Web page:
Hayley Legg is currently studying for a PhD at University of Saskatchewan in Canada, with a focus on older adults. She teaches mainly on the MSc in S&C and previously carried out an MRes here at St Mary’s, investigating the biomechanical effects of weightlifting shoes.
Can you give us an overview of your role at St Marys within the S&C programme?
I started working at St Marys in 2007. My current role is Senior Lecturer in S&C for the distance learning Master's programme. My day to day activities range from module administration, online engagement with students and content delivery. Aside from the lecturer role, I spend time looking for ways to engage our students and the program with the S&C National bodies (UKSCA, NSCA, ASCA).
What is your history with S&C?
My initial interest in S&C began as a rugby player and being coached by Gil Stevenson and Jon Goodwin. I have spent many an hour in the weight room and field. Towards the end of my undergraduate degree, my curiosity towards S&C and biomechanics became more and more apparent.
Can you talk us through your main research interests?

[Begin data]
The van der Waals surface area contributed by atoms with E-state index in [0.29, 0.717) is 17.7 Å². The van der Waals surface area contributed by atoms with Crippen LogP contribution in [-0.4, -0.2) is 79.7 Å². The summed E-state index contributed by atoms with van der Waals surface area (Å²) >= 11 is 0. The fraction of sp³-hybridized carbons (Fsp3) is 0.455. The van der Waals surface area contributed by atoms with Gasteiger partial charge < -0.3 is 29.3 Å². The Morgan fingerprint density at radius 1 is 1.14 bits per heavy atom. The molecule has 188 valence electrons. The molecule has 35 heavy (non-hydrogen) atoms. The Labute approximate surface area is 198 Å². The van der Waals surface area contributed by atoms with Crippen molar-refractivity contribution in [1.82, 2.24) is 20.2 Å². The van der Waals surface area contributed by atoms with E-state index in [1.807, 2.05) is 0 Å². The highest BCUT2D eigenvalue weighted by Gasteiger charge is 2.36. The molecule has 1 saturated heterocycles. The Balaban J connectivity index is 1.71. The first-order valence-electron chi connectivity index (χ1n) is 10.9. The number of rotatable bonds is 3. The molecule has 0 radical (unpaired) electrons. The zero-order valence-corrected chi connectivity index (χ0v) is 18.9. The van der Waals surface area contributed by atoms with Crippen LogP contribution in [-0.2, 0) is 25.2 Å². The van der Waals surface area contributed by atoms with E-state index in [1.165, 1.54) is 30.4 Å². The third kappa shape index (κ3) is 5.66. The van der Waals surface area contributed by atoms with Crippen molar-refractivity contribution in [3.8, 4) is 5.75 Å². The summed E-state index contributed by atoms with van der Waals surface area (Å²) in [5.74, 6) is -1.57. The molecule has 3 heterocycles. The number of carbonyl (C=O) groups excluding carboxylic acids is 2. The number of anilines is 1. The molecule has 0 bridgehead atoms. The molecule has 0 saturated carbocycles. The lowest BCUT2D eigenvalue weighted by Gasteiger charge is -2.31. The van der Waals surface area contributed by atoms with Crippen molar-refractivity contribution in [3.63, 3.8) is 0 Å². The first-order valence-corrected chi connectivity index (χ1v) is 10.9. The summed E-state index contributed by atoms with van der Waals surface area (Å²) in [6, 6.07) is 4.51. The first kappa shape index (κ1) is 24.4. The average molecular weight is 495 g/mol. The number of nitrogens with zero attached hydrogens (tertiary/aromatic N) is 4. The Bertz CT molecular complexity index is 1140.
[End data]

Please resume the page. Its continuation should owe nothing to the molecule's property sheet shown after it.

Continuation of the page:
My current research, based at the University of Saskatchewan, Canada, is focusing on the upper body strength capacity of older adults and how this relates to their ability to withstand a forward fall impact. In recent years I have moved away from the performance aspect of S&C and I am more interested in the health and long term influence it can have on an aging population. Prior to this I was interested in the biomechanics of weight room activities and how they can be manipulated.
Discuss how an S&C coach can apply your research to their practice and where you see the potential benefits to the community?
My research is heavily focussed towards clinicians and practitioners working with an elderly population. There is certainly clinical and community benefits for older adults. With the aid of my research, it is hoped that a full understanding of the role of the upper extremity in arresting a fall may help to reduce the incidents of injury in older adults.
Do you have any advice for those entering S&C?
Tricky question. I would say getting a very broad background and range of experience. Not just in sport populations, but children, older adults, individuals with disabilities. Try and see the same thing a thousand ways.
How can we find out more about your current research and / or applied practice?
You can follow my research online: